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14 Jul 2012

News to Novels #24

A lot of my friends are graduating at the moment or leaving an important stage of their education.  A couple of my relatives and my colleague's daughter have finished college and will be leaving for university in September.  Pete's younger sister has finished high school and will be entering her college years while some of my friends have now completed their BA, Masters or PGCEs and are completely done with education.  July is always a big month because for me it has meant the end of something all my life.  The end of primary school and the transition to high school, the end of high school, the end of my first year, the end for my reception class as they wait to start Key Stage 1.

I went searching for a few graduation articles and hope these will be of some inspiration:

We don't need no graduation
It's that time of year when hearts race and palms grow sticky. With the A levels results out on Thursday, many a teenager is praying for the grades that will get them that coveted place at university. Yet, a significant minority have no intention of swanning off to college - even if they score top results. And far from 'dropping out', they're making a financially savvy choice.

Many young people don't want to start their working life owing money; the average student debt is £13,500, predicted to increase to £20,000 for students starting this September. What's more, recent research shows that the level of increased earnings that graduates could expect over a lifetime, as recompense for doing a degree, has fallen sharply.

Student collects degree at graduation ceremony... and then gets onstage proposal (and she says yes)
After four years of lectures, exams and essays, a graduation ceremony is a memorable event.  Yet for Sarah Cooper, from Marlboro, New Jersey, it will be particularly unforgettable - as it is also the moment she became engaged.  Her boyfriend of four years, fellow American University student Sam Miller, popped the question on stage after Sarah collected her degree.

'Oh, The Places You'll Go!' Dad's tear-jerking graduation gift to daughter is a book of messages from every one of her teachers... which took 13 YEARS to collect
For many teenagers, their high school graduation day is the opportunity to ask for a big, extravagant gift from their parents.  What Brenna Martin got was very different. It wasn't a car, a holiday or that piece of jewellery she had always wanted.  Instead, the senior got something much, much more special.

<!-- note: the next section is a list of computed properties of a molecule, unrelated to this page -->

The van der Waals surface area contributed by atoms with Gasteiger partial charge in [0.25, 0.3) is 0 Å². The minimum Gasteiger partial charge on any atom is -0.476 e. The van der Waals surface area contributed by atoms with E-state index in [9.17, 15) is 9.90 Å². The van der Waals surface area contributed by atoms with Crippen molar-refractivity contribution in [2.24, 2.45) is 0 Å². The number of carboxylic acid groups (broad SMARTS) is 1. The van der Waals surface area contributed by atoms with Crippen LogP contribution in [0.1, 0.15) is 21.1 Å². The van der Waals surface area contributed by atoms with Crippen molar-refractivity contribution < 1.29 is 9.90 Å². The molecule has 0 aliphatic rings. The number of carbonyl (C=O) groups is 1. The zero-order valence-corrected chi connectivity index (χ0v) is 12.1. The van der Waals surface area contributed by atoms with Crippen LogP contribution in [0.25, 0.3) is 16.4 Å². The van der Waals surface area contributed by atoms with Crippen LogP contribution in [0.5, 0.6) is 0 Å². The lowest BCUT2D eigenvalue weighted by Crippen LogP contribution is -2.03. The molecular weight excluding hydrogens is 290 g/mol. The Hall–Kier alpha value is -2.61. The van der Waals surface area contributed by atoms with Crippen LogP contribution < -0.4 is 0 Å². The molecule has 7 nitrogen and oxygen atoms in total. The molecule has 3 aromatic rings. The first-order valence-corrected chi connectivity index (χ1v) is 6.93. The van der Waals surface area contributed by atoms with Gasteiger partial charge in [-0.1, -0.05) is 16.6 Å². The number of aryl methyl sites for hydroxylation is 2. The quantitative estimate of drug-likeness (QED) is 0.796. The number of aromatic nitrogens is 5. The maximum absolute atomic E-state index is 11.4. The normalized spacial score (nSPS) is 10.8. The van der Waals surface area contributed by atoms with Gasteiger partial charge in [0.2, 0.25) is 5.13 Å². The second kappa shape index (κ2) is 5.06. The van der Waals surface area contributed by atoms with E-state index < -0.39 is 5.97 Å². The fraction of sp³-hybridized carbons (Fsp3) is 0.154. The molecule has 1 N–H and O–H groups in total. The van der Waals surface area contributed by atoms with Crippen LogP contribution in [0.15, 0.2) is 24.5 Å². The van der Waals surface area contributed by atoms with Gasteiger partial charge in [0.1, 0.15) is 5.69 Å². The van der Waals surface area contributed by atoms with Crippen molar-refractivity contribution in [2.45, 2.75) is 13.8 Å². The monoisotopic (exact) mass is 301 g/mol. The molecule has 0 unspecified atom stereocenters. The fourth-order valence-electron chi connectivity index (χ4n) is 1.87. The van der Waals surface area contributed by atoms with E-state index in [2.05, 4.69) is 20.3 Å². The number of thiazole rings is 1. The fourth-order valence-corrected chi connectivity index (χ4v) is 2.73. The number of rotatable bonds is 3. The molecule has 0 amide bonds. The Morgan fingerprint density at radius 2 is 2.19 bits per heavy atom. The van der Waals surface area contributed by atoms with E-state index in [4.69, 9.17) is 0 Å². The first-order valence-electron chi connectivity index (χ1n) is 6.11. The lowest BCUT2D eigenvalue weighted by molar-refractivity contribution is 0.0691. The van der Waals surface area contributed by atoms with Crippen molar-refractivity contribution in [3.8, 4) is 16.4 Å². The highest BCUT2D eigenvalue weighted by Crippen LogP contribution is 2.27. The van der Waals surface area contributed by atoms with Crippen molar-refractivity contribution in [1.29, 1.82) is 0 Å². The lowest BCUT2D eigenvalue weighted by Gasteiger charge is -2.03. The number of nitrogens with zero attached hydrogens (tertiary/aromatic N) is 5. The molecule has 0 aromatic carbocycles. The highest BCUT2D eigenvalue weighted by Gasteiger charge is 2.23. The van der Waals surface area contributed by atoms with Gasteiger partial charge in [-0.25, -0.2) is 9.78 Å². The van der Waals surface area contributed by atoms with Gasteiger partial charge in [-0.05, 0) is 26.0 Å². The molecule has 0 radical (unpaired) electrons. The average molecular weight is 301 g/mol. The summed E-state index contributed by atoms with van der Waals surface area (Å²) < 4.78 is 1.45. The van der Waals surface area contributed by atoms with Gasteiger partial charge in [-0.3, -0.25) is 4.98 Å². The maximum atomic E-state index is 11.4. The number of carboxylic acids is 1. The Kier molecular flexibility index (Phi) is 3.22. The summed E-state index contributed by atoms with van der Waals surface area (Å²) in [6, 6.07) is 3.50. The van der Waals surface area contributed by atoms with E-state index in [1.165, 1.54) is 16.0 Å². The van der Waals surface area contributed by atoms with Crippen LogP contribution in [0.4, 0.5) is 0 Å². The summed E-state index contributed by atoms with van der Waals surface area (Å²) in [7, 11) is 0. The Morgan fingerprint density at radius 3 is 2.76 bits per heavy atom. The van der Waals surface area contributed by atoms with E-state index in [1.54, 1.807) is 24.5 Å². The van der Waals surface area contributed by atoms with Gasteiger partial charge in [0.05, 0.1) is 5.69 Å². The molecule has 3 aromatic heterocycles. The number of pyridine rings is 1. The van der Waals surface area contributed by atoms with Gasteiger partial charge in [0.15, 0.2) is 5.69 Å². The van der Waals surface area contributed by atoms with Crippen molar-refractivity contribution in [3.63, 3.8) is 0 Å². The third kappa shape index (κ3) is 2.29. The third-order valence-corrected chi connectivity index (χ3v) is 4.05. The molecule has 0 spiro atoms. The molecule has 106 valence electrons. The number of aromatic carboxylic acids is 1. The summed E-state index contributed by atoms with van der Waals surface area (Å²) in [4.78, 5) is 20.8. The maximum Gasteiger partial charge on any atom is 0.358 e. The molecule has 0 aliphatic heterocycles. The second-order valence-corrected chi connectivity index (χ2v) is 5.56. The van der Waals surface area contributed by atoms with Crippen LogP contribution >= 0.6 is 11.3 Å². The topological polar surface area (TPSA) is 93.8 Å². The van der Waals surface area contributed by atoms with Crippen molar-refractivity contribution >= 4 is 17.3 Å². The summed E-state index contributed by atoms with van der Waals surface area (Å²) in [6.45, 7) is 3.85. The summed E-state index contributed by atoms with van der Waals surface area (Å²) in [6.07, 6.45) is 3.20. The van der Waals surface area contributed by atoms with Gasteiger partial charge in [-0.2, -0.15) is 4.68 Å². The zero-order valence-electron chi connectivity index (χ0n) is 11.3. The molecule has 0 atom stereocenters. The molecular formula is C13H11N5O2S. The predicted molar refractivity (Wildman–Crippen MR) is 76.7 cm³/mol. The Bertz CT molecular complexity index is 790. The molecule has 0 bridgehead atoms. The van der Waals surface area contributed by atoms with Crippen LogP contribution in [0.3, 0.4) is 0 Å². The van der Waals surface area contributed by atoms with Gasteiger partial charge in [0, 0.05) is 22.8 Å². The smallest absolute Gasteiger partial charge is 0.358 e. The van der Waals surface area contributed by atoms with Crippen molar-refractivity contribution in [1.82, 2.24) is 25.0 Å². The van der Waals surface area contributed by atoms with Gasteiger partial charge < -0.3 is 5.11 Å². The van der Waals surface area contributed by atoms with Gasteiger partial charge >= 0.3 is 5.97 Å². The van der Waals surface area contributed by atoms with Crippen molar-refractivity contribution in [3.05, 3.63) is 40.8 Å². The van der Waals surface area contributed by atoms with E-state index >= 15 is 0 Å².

Brenna's father Bryan handed her the most 'moving, touching, nostalgic, and thoughtful' present she had ever had.  It was gift that was 13 years in the making which he'd managed to keep hidden the whole time.  The copy of Dr Seuss children's classic 'Oh, The Places You'll Go!' is adorned with a series of annotations.

Awe-inspiring courage of the boy paralysed in a car crash at 14 months old… but who fulfilled his dream to walk for his high
When Patrick Ivison was run over by a car aged just 14 months, his spinal cord was so badly injured that his parents were told he would be in a wheelchair for the rest of his life.  But he has never let his disability hold him back, becoming a champion surfer at the age of 13.  And this week, he made the most amazing breakthrough of all when he walked for the first time as he attended his high school graduation.

To anyone who has graduated this year, congratulations and best of luck on your next journey! =D

2 comments:

  1. The classes I started the year with are entering reception and the class I'm with now are about to move into junior school. It's a huge change for all of them.

    The first story is right about the financial reality but no matter what, I don't regret going to university. I might have a completely unrelated job, but I would've missed out on some of the most amazing moments of my life without uni.

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  2. I have to admit, if I was 18 now I may be more tempted to look for alternatives. I'm lucky I got through when the fees were less and not the insane amount they are now. But I do think students need to learn the truth about university. For me it was great in learning to be independent and live my own way but job wise it didn't seem to help at all. I liked the first article because it shows that university isn't the only key to a future like all my teachers made it out to be. There's still ways for you if you don't go through that route. I think that could make a good YA/NA story actually. Four teens who don't go to university, shock horror to their parents and teachers, and find a way to build their own career and successful future.

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